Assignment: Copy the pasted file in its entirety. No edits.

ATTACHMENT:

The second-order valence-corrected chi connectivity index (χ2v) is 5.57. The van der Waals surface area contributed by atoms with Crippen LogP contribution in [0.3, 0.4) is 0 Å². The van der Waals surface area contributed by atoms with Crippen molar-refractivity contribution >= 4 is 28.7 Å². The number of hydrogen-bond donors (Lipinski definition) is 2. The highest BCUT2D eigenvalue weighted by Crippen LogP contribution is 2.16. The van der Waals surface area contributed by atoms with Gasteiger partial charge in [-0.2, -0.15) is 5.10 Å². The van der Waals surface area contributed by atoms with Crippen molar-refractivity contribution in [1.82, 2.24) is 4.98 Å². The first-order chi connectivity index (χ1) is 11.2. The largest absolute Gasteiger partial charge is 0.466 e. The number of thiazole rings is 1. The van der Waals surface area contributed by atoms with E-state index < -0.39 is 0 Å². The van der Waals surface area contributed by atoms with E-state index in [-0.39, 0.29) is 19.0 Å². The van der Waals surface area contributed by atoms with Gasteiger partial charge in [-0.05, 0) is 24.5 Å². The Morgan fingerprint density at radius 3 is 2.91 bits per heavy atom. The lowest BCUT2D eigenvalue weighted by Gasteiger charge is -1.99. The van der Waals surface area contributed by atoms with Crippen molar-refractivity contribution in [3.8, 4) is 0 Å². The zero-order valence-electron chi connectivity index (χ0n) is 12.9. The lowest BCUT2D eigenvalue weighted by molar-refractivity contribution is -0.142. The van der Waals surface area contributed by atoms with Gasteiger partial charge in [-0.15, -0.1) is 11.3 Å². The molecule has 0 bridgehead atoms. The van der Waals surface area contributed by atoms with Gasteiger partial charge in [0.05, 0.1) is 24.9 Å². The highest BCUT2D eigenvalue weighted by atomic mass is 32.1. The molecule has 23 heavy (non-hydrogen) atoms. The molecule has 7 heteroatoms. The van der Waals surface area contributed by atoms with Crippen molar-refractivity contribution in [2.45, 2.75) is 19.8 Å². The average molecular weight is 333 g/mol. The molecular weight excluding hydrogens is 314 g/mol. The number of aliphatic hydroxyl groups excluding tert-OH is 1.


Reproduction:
The second-order valence-corrected chi connectivity index (χ2v) is 5.57. The van der Waals surface area contributed by atoms with Crippen LogP contribution in [0.3, 0.4) is 0 Å². The van der Waals surface area contributed by atoms with Crippen molar-refractivity contribution >= 4 is 28.7 Å². The number of hydrogen-bond donors (Lipinski definition) is 2. The highest BCUT2D eigenvalue weighted by Crippen LogP contribution is 2.16. The van der Waals surface area contributed by atoms with Gasteiger partial charge in [-0.2, -0.15) is 5.10 Å². The van der Waals surface area contributed by atoms with Crippen molar-refractivity contribution in [1.82, 2.24) is 4.98 Å². The first-order chi connectivity index (χ1) is 11.2. The largest absolute Gasteiger partial charge is 0.466 e. The number of thiazole rings is 1. The van der Waals surface area contributed by atoms with E-state index < -0.39 is 0 Å². The van der Waals surface area contributed by atoms with E-state index in [-0.39, 0.29) is 19.0 Å². The van der Waals surface area contributed by atoms with Gasteiger partial charge in [-0.05, 0) is 24.5 Å². The Morgan fingerprint density at radius 3 is 2.91 bits per heavy atom. The lowest BCUT2D eigenvalue weighted by Gasteiger charge is -1.99. The van der Waals surface area contributed by atoms with Crippen molar-refractivity contribution in [3.8, 4) is 0 Å². The zero-order valence-electron chi connectivity index (χ0n) is 12.9. The lowest BCUT2D eigenvalue weighted by molar-refractivity contribution is -0.142. The van der Waals surface area contributed by atoms with Gasteiger partial charge in [-0.15, -0.1) is 11.3 Å². The molecule has 0 bridgehead atoms. The van der Waals surface area contributed by atoms with Gasteiger partial charge in [0.05, 0.1) is 24.9 Å². The highest BCUT2D eigenvalue weighted by atomic mass is 32.1. The molecule has 23 heavy (non-hydrogen) atoms. The molecule has 7 heteroatoms. The van der Waals surface area contributed by atoms with Crippen molar-refractivity contribution in [2.45, 2.75) is 19.8 Å². The average molecular weight is 333 g/mol. The molecular weight excluding hydrogens is 314 g/mol. The number of aliphatic hydroxyl groups excluding tert-OH is 1.